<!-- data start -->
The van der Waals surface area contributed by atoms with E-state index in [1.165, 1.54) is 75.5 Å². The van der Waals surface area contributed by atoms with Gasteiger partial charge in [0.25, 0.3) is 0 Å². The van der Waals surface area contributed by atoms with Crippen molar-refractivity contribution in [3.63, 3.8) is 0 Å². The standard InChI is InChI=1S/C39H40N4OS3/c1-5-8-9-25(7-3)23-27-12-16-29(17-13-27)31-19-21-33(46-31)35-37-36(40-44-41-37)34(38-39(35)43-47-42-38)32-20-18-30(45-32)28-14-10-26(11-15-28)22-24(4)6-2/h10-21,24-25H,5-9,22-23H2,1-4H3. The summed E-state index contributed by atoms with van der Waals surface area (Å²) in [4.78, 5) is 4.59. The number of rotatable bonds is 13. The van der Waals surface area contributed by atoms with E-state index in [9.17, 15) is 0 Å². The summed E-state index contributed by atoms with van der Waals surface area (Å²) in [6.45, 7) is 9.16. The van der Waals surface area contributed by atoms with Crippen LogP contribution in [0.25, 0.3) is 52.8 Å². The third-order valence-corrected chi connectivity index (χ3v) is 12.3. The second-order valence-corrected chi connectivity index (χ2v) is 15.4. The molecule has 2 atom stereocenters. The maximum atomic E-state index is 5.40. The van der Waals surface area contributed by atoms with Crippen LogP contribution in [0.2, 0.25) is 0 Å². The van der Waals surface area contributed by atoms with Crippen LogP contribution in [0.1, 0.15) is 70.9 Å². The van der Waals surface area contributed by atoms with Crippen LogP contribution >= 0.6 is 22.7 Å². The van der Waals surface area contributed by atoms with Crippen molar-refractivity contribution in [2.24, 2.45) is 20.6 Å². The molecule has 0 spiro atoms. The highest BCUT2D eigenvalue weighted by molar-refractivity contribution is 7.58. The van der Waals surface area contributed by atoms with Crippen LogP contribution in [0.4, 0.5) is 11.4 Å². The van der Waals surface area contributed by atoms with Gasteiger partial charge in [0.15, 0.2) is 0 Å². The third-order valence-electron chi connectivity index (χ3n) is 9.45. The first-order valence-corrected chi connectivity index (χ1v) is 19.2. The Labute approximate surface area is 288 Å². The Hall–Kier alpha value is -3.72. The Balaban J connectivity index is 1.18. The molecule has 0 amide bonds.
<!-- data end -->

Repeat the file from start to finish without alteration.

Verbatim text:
The van der Waals surface area contributed by atoms with E-state index in [1.165, 1.54) is 75.5 Å². The van der Waals surface area contributed by atoms with Gasteiger partial charge in [0.25, 0.3) is 0 Å². The van der Waals surface area contributed by atoms with Crippen molar-refractivity contribution in [3.63, 3.8) is 0 Å². The standard InChI is InChI=1S/C39H40N4OS3/c1-5-8-9-25(7-3)23-27-12-16-29(17-13-27)31-19-21-33(46-31)35-37-36(40-44-41-37)34(38-39(35)43-47-42-38)32-20-18-30(45-32)28-14-10-26(11-15-28)22-24(4)6-2/h10-21,24-25H,5-9,22-23H2,1-4H3. The summed E-state index contributed by atoms with van der Waals surface area (Å²) in [4.78, 5) is 4.59. The number of rotatable bonds is 13. The van der Waals surface area contributed by atoms with E-state index in [9.17, 15) is 0 Å². The summed E-state index contributed by atoms with van der Waals surface area (Å²) in [6.45, 7) is 9.16. The van der Waals surface area contributed by atoms with Crippen LogP contribution in [0.25, 0.3) is 52.8 Å². The third-order valence-corrected chi connectivity index (χ3v) is 12.3. The second-order valence-corrected chi connectivity index (χ2v) is 15.4. The molecule has 2 atom stereocenters. The maximum atomic E-state index is 5.40. The van der Waals surface area contributed by atoms with Crippen LogP contribution in [0.2, 0.25) is 0 Å². The van der Waals surface area contributed by atoms with Crippen LogP contribution in [0.1, 0.15) is 70.9 Å². The van der Waals surface area contributed by atoms with Crippen LogP contribution >= 0.6 is 22.7 Å². The van der Waals surface area contributed by atoms with Crippen molar-refractivity contribution in [2.24, 2.45) is 20.6 Å². The molecule has 0 spiro atoms. The highest BCUT2D eigenvalue weighted by molar-refractivity contribution is 7.58. The van der Waals surface area contributed by atoms with Crippen LogP contribution in [0.4, 0.5) is 11.4 Å². The van der Waals surface area contributed by atoms with Gasteiger partial charge in [0.15, 0.2) is 0 Å². The third-order valence-electron chi connectivity index (χ3n) is 9.45. The first-order valence-corrected chi connectivity index (χ1v) is 19.2. The Labute approximate surface area is 288 Å². The Hall–Kier alpha value is -3.72. The Balaban J connectivity index is 1.18. The molecule has 0 amide bonds.